“I am one of the fortunate ones that was able to come to the U.S. on a permanent visa and for whom the immigration system worked back in 1975. Early on, there was a time when I resented other fellow immigrants who had over-stayed their visas or who did not have the proper documentation to live here. There was a bit of self-righteousness about my privilege,” explains Guerra. “I felt like they were cheating the system. I bought into the idea that since ‘I had done it the right way’ the others were wrong. Today, I have come to understand that the current immigration system is not effective in serving the U.S. economy and the millions of human beings who have come here to work and provide services for the rest of us. The current system is broken and needs to be fixed.
“I have met immigrant families who have worked very hard all their lives to provide for themselves while working in unfair, back-breaking and low-wage conditions. We have benefited from their labor. I am offended and hurt when politicians and people try to divide us into those who “did it right” and the rest as illegals and even go as far as to call them criminals. I have listened to the horrible experiences of other immigrants. I now know that I had it easy compared to them and realize that those of us who made it here “the right way” need to be advocates for those who worked so hard to get here and stay here despite a badly broken system. The system is broken because it is under-resourced and therefore cannot provide the proper documentation to the workers the economy needs. The demand is there but the system cannot process them efficiently so instead, it creates conditions that push these workers into the shadows of society. “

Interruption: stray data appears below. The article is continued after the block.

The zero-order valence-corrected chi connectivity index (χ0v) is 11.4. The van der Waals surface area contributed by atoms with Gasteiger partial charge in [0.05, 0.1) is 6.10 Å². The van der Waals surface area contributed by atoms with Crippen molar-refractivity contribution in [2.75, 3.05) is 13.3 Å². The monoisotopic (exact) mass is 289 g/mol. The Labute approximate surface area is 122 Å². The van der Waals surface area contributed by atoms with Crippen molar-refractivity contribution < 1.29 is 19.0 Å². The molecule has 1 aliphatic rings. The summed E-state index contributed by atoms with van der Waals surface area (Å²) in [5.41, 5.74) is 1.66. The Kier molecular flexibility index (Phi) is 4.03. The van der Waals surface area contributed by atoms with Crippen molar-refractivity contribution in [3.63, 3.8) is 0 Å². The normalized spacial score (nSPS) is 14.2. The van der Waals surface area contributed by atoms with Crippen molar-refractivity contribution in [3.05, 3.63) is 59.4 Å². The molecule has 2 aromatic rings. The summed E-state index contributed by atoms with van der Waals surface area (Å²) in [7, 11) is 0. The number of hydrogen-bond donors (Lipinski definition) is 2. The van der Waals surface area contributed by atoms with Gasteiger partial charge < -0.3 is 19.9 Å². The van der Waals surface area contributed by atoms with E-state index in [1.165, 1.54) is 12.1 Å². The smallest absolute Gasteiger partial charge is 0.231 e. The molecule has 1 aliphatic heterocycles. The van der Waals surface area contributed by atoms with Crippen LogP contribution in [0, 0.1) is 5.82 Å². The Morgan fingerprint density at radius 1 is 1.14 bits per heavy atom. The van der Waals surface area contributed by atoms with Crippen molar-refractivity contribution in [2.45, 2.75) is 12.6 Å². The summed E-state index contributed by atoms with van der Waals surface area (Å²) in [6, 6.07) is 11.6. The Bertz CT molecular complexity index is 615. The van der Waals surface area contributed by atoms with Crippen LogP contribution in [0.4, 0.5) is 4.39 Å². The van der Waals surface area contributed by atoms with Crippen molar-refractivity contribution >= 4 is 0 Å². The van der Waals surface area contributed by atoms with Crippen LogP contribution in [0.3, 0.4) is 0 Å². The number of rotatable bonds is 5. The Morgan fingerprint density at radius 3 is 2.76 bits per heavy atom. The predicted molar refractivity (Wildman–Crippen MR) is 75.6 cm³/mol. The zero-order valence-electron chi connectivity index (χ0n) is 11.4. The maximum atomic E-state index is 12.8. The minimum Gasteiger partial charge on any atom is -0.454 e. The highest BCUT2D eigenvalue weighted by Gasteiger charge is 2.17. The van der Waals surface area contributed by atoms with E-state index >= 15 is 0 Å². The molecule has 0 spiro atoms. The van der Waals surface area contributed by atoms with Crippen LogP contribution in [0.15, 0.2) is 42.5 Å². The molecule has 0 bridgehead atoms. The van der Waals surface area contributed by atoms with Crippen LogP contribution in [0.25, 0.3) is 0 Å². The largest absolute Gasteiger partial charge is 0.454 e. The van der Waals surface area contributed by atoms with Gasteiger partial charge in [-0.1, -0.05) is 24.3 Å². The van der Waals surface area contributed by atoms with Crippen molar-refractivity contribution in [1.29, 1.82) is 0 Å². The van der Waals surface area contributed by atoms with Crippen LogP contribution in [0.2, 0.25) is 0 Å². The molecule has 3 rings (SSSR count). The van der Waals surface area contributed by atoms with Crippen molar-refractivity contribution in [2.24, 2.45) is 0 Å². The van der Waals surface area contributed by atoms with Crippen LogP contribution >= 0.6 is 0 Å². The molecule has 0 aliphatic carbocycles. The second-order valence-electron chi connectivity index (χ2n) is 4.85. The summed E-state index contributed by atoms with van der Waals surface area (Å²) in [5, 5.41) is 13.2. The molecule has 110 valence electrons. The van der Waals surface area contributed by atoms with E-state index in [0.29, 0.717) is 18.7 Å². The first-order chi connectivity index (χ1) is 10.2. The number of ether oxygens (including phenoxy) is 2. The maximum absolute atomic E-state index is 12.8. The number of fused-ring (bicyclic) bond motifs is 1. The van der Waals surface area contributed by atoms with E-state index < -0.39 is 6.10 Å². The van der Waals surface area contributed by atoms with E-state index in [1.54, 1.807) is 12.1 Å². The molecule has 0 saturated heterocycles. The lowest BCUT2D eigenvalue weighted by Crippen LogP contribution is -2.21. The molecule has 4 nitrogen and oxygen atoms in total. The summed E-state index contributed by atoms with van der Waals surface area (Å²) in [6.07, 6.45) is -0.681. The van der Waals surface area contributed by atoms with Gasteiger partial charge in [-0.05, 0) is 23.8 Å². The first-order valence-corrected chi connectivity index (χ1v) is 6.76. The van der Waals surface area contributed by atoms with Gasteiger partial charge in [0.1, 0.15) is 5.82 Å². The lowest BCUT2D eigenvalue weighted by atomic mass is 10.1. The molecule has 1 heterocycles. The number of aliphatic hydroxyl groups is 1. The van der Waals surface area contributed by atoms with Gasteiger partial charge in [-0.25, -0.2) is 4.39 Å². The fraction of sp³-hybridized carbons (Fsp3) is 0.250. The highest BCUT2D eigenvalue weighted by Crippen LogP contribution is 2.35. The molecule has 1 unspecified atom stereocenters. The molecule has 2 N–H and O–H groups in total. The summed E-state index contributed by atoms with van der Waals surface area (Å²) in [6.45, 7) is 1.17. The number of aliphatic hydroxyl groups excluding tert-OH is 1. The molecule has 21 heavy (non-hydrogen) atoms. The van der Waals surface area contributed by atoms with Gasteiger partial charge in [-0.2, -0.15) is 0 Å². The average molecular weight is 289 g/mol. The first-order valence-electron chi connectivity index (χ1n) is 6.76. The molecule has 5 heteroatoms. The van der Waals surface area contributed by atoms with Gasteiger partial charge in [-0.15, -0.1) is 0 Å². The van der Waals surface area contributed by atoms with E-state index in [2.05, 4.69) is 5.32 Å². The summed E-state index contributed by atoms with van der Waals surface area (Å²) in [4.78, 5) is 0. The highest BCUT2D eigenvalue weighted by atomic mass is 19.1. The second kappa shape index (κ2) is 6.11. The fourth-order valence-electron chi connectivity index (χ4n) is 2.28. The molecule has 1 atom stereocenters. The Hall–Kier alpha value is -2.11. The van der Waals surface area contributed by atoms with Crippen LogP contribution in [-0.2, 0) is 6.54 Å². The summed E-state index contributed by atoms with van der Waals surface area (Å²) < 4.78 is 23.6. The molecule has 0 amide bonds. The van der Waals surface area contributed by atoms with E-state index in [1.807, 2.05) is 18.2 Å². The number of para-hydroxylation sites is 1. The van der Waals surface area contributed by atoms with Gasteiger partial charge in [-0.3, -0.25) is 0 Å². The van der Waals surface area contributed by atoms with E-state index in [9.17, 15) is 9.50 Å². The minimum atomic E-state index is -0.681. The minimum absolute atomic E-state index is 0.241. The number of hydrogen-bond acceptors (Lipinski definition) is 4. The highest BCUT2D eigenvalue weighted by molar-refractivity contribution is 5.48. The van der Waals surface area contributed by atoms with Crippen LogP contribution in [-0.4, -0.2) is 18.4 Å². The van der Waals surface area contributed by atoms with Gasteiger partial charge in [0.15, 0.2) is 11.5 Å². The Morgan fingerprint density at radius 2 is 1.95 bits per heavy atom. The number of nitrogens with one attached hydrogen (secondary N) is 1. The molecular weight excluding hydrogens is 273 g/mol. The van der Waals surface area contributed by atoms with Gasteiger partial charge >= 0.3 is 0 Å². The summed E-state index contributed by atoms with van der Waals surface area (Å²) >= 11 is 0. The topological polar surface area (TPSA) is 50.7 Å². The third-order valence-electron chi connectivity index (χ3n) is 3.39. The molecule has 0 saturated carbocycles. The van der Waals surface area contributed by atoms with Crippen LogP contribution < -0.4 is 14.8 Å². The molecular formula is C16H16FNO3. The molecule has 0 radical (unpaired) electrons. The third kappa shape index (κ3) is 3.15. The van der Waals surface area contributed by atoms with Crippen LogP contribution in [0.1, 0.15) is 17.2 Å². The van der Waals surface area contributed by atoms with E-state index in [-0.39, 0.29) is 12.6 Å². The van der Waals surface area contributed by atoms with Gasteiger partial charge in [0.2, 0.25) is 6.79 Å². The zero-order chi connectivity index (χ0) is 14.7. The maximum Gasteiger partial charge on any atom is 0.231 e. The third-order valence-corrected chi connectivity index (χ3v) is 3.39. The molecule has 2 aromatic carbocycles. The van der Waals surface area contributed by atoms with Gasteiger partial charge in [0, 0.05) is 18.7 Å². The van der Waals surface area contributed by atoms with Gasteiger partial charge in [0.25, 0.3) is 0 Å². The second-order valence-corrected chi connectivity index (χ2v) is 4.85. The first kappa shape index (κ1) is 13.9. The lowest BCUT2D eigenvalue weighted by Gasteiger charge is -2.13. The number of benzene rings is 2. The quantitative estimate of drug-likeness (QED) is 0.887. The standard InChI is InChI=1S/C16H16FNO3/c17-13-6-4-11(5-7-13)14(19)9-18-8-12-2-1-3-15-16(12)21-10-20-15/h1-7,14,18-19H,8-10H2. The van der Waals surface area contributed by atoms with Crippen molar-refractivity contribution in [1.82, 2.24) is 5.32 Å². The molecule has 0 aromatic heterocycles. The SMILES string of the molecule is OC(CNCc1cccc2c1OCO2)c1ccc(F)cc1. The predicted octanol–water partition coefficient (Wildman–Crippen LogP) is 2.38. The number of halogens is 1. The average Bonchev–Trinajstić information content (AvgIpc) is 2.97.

Guerra is a successful businessman who emigrated from Venezuela in the 70’s. He is married, educated and the father of two grown and successful children who are also sensitive to the plight of others. Having dedicated his life’s work to economic development, Guerra and his partners have patented a system of aquaponics that makes urban agriculture possible in neighborhoods known as “food deserts” so that everyone can have access to fresh and locally grown food.
“I reject the premise that these aspiring Americans are criminals and therefore should be treated as such. I firmly believe that they would not be here if there was no demand for their labor in our economy. In fact, they are already here contributing to our economy. So why would anyone feel it’s necessary to punish these new Americans by making it so hard for them to become citizens? That’s not just wrong; it’s immoral and destructive to our economy. That’s why I support, and urge everyone to get involved in demanding a comprehensive immigration reform with a fair path to citizenship.”